If the White Falcon was the Cadillac of Gretsches, the Clipper was the Corolla — simple, cheap, and surprisingly usable.

Originally, it was joined by the Corvette and Streamliner on the low-end of the line, and could be difficult to discern from either.

After 1958, both the Corvette and the Streamliner were gone, but the little 6186 Clipper (with a newly svelte 1 7/8” thick body) would carry on for 20 years as the entry level Gretsch without changing much. In fact, other than a switch from a single DeArmond to a single HiLoTron, it barely changed at all. The Clipper never got a zero fret, Neo-Classic inlays, standby switches, tone switches or any of the other Gretsch “features” the higher end guitars did.

The Gretsch-GEAR database includes four different models and 83 examples in the Clippers family, including and Clipper models.

Guitar models in the Clippers group

6185 Clipper
Documented years: 1954


6186 Clipper
Documented years: 1957 to 1968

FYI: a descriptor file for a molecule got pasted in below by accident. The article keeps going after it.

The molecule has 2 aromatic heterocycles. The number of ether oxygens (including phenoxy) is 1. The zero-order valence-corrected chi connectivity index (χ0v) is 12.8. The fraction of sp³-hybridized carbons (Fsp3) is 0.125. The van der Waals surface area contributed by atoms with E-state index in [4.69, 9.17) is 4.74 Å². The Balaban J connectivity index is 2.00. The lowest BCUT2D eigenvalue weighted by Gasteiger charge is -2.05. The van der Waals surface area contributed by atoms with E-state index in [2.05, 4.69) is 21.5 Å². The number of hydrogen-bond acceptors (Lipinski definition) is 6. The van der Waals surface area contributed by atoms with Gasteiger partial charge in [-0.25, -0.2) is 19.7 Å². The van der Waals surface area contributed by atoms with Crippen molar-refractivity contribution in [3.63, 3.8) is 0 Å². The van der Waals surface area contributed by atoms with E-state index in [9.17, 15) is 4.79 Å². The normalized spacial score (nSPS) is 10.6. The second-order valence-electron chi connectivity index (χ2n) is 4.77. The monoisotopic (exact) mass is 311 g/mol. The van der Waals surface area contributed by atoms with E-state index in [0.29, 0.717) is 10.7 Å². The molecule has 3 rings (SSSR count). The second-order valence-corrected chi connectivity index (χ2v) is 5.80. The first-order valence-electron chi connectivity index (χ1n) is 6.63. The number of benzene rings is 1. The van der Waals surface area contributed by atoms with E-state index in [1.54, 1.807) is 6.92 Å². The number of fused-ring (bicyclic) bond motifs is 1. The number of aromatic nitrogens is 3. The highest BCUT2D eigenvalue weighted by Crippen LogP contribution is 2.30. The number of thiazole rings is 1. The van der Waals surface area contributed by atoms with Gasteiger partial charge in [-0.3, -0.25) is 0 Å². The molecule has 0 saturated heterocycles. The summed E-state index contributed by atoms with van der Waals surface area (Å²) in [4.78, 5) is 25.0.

The 6186 is by far the best-known, most common Clipper. The classic configuration is a traditional sunburst finish on a thinline, single-cutaway hollowbody. Very early models, however, were both thicker and may -- in some cases -- have used a non-cutaway body.

6187 Clipper
Documented years: 1954 to 1967

An Ivory/Gray two-tone version of the 6186 Clipper that was only offered for a few years in the mid-50s. Along with the 6186, it was the only Gretsch electric to not get FilterTrons in 1958. Not that it matters: you're highly unlikely to ever see a '58 6187.

7555 Clipper
Documented years: 1967 to 1973

The '70s Baldwin-era take on the Clipper.